Here's another look at Todd [left] and Bill with the masks. The team usually receives early models of the toy to review the sculpt, and for Chewbacca the chin activation and sound effects, before production on the final toy is underway.
Here’s a look at Todd [left] & Bill with the masks. The team usually receives early models of the toy to review the sculpt, the chin activation and sound effects for Chewbacca, before production on the final toy is underway.
What really makes this mask so spectacular is the authentic roars instantly recognizable as those of Peter Mayhew, who played Chewie in several films. Rawley explains the extensive process of bringing Chewbacca’s sounds to life:

We actually get the files from Lucasfilm,” said Rawley. “So they’re the actual roars that Chewie uses in the movie and that they use for all their entertainmentWe have a fantastic in-house sound engineering group that is able to take those professional sounds and then tweak them so that they still sound right coming out of toy production speakers that we put in our manufactured product,” Rawley adds. “If it’s not just right, even though it’s the correct sound, it just won’t sound right, and they’re able to tweak that to make sure it sounds fantastic.”

"I love this thing. I’ve even gone as far as to put it outside my office and make it my doorbell so [when] people come they have to open his jaw up and get my attention," said Rawley.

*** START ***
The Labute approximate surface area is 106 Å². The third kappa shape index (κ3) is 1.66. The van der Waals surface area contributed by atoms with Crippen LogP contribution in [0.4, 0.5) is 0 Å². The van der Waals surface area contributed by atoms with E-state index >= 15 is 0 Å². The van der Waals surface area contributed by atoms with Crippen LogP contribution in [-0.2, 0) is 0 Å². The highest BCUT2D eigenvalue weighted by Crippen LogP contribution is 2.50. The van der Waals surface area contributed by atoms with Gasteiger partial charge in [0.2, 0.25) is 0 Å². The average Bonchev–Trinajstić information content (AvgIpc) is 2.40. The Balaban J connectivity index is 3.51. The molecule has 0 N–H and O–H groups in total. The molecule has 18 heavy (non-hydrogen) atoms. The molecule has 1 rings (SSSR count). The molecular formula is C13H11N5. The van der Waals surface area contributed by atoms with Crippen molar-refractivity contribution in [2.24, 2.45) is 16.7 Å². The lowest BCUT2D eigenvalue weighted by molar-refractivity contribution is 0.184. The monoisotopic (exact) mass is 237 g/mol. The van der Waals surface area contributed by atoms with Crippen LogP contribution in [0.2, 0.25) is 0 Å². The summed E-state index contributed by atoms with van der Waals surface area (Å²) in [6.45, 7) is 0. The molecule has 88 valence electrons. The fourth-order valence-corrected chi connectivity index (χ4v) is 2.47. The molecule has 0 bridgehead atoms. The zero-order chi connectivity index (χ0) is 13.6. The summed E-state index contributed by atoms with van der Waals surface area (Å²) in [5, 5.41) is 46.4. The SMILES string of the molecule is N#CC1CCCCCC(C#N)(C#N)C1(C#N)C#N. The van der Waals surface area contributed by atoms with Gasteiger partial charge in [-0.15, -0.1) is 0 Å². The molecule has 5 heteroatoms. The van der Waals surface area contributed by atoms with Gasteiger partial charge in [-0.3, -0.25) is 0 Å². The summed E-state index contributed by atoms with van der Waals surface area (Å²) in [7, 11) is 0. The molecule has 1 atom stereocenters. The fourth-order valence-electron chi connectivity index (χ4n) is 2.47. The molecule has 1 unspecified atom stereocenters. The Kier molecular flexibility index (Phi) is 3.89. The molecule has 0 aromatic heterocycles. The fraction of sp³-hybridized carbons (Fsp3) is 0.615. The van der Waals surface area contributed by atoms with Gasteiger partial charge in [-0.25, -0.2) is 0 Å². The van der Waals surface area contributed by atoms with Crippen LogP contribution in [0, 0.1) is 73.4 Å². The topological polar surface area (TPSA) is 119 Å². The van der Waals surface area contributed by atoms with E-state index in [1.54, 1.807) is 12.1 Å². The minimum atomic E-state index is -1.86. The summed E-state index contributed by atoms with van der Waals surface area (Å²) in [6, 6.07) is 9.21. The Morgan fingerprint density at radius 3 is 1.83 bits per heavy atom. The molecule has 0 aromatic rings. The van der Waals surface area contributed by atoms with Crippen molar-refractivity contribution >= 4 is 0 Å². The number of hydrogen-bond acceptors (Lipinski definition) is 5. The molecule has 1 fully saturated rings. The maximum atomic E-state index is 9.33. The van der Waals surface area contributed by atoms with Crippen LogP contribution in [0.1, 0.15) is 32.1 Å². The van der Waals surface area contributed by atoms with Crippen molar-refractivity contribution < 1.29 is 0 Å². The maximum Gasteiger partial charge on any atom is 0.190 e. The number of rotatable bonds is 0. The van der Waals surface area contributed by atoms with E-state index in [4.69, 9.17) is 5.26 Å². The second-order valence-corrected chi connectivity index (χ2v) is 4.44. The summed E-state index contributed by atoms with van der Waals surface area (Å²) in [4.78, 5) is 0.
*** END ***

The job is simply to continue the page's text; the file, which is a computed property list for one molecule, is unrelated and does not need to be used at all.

“I love this thing. I’ve even gone as far as to put it outside my office and make it my doorbell so [when] people come they have to open his jaw up and get my attention,” said Rawley.
The viral video of their Star Wars creation validated the work they do at Hasbro and gave everyone a real sense of price in their work.

It’s about time because I’ve known how amazing this mask is for awhile now,” Rawley said jokingly. “No, no. It’s fantastic … It makes you feel good as a designer because that’s what you’re really working for. We’re all here because we were inspired by toys we played with when we were kids and here you are making an impact on somebody else’s life. That’s a payment in itself right there. Yeah, we get paid, but when you see that genuine love of a product that you’re working on, it makes you come back the next day. Not that it’s hard anyway.

Hasbro confirmed in a statement that the video “sparked significant interest” in the product and that the company is now working overtime in order to meet demand from retailers who want to stock it on their shelves. It is currently one of the best selling Star Wars toys at Toys ‘R Us, Amazon sellers have prices on them jacked up, and Wal-Mart’s website states they are Out of Stock.

Rawley is currently working on the next line of toys for the next Star Wars film movie “Rogue One: A Star Wars Story,” which hits theaters this December. Expect for the toys to be released this coming fall. Rawley has also been tapped to produce toys for “Star Wars: Episode VIII” which will be in theaters December 2017.

Credit: Tech Insider

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About Jason Bennett 2451 Articles

Jason Bennett is PopCultHQ’s chief editor, a contributing writer, and comic book reviewer/reporter. One with the Force. Browncoats Unite! So say we all!